Starting in the spring 2013, I videotaped the lectures for my MATH 676: Finite element methods in scientific computing course at the KAMU TV studio at Texas A&M. These are lectures on many aspects of scientific computing, software, and the practical aspects of the finite element method, as well as their implementation in the deal.II software library. Support for creating these videos was also provided by the National Science Foundation and the Computational Infrastructure in Geodynamics.
The videos are part of a broader effort to develop a modern way of teaching Computational Science and Engineering (CS&E) courses. If you are interested in adapting our approach, you may be interested in this paper I wrote with a number of education researchers about the structure of such courses and how they work.
Note 1: In some of the videos, I demonstrate code or user interfaces. If you can't read the text, change the video quality by clicking on the "gear" symbol at the bottom right of the YouTube player.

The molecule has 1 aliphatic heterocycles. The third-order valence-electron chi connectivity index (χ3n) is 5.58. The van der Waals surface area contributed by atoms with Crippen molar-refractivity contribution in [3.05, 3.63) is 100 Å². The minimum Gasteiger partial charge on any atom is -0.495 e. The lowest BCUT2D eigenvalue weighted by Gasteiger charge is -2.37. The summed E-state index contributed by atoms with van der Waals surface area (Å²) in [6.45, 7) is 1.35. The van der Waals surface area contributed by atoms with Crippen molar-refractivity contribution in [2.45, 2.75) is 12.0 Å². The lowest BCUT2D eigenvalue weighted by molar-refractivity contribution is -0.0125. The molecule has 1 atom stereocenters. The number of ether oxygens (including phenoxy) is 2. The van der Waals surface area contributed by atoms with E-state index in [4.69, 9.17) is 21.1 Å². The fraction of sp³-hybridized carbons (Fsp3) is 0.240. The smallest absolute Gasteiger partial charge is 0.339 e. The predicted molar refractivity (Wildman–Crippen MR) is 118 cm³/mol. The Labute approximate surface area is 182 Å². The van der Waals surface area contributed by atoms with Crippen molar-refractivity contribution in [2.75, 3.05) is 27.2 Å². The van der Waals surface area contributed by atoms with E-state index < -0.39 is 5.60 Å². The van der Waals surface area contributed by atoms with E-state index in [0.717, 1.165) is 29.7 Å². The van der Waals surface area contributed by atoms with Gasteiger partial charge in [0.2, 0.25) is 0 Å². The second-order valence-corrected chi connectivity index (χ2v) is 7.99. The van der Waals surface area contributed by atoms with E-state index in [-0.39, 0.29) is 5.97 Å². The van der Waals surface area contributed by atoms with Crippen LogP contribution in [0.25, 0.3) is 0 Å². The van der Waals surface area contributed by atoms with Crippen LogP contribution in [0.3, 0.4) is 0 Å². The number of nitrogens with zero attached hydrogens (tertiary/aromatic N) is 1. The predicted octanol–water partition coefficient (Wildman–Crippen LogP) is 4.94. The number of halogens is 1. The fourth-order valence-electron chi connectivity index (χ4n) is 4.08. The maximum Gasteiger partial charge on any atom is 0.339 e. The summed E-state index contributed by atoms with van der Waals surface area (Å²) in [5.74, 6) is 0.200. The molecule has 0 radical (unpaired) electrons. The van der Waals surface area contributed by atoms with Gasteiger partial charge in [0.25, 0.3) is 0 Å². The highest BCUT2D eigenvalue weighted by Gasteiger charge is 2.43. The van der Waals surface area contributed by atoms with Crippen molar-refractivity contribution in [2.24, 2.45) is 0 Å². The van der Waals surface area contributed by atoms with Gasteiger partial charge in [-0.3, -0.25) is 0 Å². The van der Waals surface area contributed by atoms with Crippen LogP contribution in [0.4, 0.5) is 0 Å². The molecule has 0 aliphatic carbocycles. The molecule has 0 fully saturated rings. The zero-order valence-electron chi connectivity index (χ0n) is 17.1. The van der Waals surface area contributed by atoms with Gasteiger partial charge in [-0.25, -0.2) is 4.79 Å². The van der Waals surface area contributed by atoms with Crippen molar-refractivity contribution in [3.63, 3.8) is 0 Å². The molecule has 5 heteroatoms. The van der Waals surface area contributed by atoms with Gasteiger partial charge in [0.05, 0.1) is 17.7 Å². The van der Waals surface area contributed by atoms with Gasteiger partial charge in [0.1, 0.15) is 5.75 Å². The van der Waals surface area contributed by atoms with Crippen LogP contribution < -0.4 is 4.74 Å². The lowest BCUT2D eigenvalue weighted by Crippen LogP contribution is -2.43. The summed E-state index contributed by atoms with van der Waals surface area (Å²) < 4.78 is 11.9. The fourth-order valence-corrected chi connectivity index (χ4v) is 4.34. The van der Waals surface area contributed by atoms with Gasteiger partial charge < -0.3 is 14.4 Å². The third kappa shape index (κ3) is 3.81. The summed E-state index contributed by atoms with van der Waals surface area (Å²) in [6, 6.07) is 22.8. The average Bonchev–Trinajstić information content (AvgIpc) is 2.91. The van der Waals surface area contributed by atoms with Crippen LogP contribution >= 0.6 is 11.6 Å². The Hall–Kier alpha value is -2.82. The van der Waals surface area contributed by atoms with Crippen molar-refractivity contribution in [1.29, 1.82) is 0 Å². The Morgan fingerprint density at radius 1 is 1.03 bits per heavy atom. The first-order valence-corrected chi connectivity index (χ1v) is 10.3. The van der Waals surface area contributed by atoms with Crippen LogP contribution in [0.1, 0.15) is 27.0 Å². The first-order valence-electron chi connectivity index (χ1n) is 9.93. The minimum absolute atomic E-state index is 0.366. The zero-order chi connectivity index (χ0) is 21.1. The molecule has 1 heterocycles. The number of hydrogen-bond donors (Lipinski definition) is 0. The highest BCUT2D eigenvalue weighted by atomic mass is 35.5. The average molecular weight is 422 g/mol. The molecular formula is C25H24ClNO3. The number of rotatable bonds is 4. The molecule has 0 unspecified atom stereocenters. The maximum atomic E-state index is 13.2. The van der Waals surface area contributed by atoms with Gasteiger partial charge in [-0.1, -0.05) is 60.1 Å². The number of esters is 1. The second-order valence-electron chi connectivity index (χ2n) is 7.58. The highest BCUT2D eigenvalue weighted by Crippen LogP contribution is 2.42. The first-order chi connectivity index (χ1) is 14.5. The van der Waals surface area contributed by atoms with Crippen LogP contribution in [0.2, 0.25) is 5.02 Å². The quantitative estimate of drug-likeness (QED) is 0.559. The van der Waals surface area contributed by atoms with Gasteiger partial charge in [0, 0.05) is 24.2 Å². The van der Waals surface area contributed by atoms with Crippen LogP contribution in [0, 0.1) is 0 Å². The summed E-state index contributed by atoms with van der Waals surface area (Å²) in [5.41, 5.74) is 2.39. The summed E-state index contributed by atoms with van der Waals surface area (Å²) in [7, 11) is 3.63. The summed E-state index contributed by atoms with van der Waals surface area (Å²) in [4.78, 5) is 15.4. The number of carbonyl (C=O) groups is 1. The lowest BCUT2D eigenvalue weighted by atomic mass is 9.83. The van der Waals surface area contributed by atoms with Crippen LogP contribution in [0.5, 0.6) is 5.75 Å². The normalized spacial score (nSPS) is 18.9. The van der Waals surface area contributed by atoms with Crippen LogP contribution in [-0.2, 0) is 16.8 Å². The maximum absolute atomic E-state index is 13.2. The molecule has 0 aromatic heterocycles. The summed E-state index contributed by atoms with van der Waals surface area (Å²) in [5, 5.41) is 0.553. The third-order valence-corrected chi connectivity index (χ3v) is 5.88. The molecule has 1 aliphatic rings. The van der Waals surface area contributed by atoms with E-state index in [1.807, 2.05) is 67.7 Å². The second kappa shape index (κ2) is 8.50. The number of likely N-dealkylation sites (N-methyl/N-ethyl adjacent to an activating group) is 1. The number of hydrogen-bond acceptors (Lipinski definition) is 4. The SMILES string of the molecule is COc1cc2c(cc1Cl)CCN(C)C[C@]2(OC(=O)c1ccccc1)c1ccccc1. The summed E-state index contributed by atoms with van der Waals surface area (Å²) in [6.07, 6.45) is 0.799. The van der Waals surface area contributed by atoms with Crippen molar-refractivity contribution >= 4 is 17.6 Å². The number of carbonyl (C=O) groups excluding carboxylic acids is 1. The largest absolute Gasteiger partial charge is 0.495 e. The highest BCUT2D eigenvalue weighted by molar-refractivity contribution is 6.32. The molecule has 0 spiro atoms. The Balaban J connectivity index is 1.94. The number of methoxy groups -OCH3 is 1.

Note 2: deal.II is an actively developed library, and in the course of this development we occasionally deprecate and remove functionality. In some cases, this implies that we also change tutorial programs, but the nature of videos is that this is not reflected in something that may have been recorded years ago. If in doubt, consult the current version of the tutorial.
Lecture 33.25: Which element to use. Part 2: Saddle-points problems
We use many different kinds of finite elements, depending on the equations we want to solve. For example, we may use the usual Lagrange elements for the Laplace equation, but we use Taylor-Hood elements for Stokes, Raviart-Thomas elements for the mixed Laplace, and Nedelec elements for the Maxwell equations. Then there is also a veritable zoo of the BDM, BDDM, ABW, ABF, Rannacher-Turek, Crouzeix-Raviart, and many other elements.
This second of two lectures discusses what elements one chooses for saddle point problems such as the Stokes or mixed Laplace equations, and what the rationale for these elements is.
Slides: click here